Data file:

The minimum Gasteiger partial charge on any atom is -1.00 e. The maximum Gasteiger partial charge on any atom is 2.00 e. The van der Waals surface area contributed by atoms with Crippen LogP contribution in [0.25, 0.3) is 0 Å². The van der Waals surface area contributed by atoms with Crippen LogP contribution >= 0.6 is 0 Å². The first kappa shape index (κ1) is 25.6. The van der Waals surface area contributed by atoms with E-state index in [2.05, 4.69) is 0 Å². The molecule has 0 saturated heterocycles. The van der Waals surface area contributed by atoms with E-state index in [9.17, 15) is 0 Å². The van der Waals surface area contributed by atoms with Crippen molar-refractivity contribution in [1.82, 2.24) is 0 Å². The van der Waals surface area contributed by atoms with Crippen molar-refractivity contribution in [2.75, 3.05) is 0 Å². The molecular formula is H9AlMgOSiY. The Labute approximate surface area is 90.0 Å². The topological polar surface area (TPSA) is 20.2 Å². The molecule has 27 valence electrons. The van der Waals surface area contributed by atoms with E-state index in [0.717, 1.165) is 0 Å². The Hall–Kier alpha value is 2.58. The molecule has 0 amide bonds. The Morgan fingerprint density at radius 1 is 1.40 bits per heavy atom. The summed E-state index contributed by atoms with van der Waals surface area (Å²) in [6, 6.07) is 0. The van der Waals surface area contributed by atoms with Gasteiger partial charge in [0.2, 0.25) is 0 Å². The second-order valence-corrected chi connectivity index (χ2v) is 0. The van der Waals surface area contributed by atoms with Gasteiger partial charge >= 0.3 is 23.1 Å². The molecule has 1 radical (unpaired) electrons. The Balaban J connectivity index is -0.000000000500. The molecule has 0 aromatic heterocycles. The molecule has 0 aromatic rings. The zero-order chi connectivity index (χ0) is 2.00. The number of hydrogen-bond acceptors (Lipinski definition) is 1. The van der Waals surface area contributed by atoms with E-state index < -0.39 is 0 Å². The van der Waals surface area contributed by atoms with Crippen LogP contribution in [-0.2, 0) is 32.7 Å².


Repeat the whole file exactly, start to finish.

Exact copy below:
The minimum Gasteiger partial charge on any atom is -1.00 e. The maximum Gasteiger partial charge on any atom is 2.00 e. The van der Waals surface area contributed by atoms with Crippen LogP contribution in [0.25, 0.3) is 0 Å². The van der Waals surface area contributed by atoms with Crippen LogP contribution >= 0.6 is 0 Å². The first kappa shape index (κ1) is 25.6. The van der Waals surface area contributed by atoms with E-state index in [2.05, 4.69) is 0 Å². The molecule has 0 saturated heterocycles. The van der Waals surface area contributed by atoms with E-state index in [9.17, 15) is 0 Å². The van der Waals surface area contributed by atoms with Crippen molar-refractivity contribution in [1.82, 2.24) is 0 Å². The van der Waals surface area contributed by atoms with Crippen molar-refractivity contribution in [2.75, 3.05) is 0 Å². The molecular formula is H9AlMgOSiY. The Labute approximate surface area is 90.0 Å². The topological polar surface area (TPSA) is 20.2 Å². The molecule has 27 valence electrons. The van der Waals surface area contributed by atoms with E-state index in [0.717, 1.165) is 0 Å². The Hall–Kier alpha value is 2.58. The molecule has 0 amide bonds. The Morgan fingerprint density at radius 1 is 1.40 bits per heavy atom. The summed E-state index contributed by atoms with van der Waals surface area (Å²) in [6, 6.07) is 0. The van der Waals surface area contributed by atoms with Gasteiger partial charge in [0.2, 0.25) is 0 Å². The second-order valence-corrected chi connectivity index (χ2v) is 0. The van der Waals surface area contributed by atoms with Gasteiger partial charge >= 0.3 is 23.1 Å². The molecule has 1 radical (unpaired) electrons. The Balaban J connectivity index is -0.000000000500. The molecule has 0 aromatic heterocycles. The molecule has 0 aromatic rings. The zero-order chi connectivity index (χ0) is 2.00. The number of hydrogen-bond acceptors (Lipinski definition) is 1. The van der Waals surface area contributed by atoms with E-state index < -0.39 is 0 Å². The van der Waals surface area contributed by atoms with Crippen LogP contribution in [-0.2, 0) is 32.7 Å².